Investing in Bitcoin is something on the minds of a lot of people right now. The global economy is in flux, with some markets performing surprisingly well, but experts urging caution. Almost every major economy has had to fire rapid stimulus packages of high value to stem the wounds from COVID-19.
It is at this time many are looking at cryptocurrencies as a valid investment vehicle – while traditional markets falter and people try to secure their savings best. Bitcoin and the cryptocurrency market has also suffered from the pandemic, so it makes sense to ask: Is Bitcoin a good investment?
There are two major camps when it comes to views on Bitcoin and digital assets. The first is the one in favor, championing its qualities of disintermediation and the resultant benefits. The second is the chiding it as a collectible of little to no tangible value that is doomed for failure.
But one of the most significant benefits of cryptocurrencies is their low barrier of entry. You don’t have to purchase one whole Bitcoin. Instead, you can buy as much or as little as you like, based on your risk appetite. We’ll touch on this a little more later, but this makes the asset attractive as a hedge.
Perhaps you know little of Bitcoin and are inclined to think that the critics are right — Bitcoin has no value. On the contrary, there is value, as explained below. There is undoubtedly enough value for a conservative investment to be made and, from that point of view, the question of is it safe to invest in Bitcoin is easy to answer.
What are those properties of Bitcoin that give it any value at all then? Is Bitcoin a good investment solely because of its lack of correlation?
In this article:
- What Makes Bitcoin Special?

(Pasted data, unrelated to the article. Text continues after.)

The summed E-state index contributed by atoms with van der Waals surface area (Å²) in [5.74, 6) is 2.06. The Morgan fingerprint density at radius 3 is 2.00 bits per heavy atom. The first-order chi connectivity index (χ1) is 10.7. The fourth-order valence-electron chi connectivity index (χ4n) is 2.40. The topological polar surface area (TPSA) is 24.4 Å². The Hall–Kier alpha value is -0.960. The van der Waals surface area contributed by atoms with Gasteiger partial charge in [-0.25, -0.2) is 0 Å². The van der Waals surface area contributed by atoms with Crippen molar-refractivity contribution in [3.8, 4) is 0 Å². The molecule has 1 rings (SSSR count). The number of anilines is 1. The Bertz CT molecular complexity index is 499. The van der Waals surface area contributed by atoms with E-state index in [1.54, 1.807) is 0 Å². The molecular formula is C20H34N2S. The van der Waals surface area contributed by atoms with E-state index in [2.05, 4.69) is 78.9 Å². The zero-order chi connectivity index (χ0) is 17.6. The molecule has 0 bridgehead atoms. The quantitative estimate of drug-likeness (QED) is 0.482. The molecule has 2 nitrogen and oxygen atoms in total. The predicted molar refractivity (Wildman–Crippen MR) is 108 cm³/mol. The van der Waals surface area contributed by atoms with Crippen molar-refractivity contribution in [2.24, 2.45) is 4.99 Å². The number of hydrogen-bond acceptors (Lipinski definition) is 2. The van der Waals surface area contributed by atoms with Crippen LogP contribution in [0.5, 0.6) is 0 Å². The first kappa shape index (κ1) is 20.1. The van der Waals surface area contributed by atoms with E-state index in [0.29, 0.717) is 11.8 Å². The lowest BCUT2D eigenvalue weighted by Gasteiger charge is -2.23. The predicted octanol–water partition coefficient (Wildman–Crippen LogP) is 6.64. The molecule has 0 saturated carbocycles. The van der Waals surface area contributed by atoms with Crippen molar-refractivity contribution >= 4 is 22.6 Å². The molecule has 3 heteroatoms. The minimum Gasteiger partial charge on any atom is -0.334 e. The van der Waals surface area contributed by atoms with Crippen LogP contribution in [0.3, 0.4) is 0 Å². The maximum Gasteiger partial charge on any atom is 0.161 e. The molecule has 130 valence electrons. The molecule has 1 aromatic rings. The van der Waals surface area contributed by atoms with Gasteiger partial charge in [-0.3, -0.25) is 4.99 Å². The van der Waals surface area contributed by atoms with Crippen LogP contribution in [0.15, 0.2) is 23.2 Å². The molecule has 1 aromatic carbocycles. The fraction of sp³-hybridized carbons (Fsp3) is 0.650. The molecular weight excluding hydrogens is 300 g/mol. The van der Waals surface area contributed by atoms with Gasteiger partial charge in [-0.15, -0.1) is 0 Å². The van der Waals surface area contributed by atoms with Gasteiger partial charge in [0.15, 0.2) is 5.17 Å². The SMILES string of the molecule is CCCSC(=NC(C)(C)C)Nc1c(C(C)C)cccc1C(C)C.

- An Increasing Number of Reasons to Invest in Bitcoin
- How Do You Go About Investing in Bitcoin?
- A Primer on Making Your First Investment
What Makes Bitcoin Special?
Why would anyone bother to create a digital currency? After all, our savings and earnings are digitally recorded and transacted. On the face of it, there might not seem to be any need for a digital currency when our transactions run fine on a day-to-day basis.
But there’s more going on, and it’s understandable why financial institutions would largely oppose something like Bitcoin.
Banks are the intermediaries for your transactions. You open an account to store funds, which it records in its own ledger. You send some money to your friend, but the bank conducts the transaction on your behalf. It updates your account and your friend’s to match the debit and credit.
But the bank doesn’t do this for free and must find ways to make its own revenue, of course. One way to do that is by charging a fee on transactions. This is most prominent in an international transaction, which, if you’ve tried it, is expensive and time-consuming. Large transitions can have fees in the range of thousands of dollars and weeks to confirm.
With Bitcoin, however, you don’t need a bank. It’s peer-to-peer, meaning transactions are directly made between the parties. As a result, it’s cheaper, faster, and more secure, as everyone on the network is working together to verify a transaction.
The immutable nature of Bitcoin and the technical design’s solution to the trust problem is the key to Bitcoin’s potential. It gives us a way to exchange value without relying on risky market forces — Bitcoin was created in the wake of the 2008 recession. Not that the cryptocurrency market doesn’t have its own risky market forces, but these don’t strongly correlate with traditional asset classes.
One might ask, ‘Why would one expect markets to collapse?’ Well, there are a few reasons to think so, especially with the precarious situation the COVID-19 pandemic has placed us in.
An Increasing Number of Reasons to Invest in Bitcoin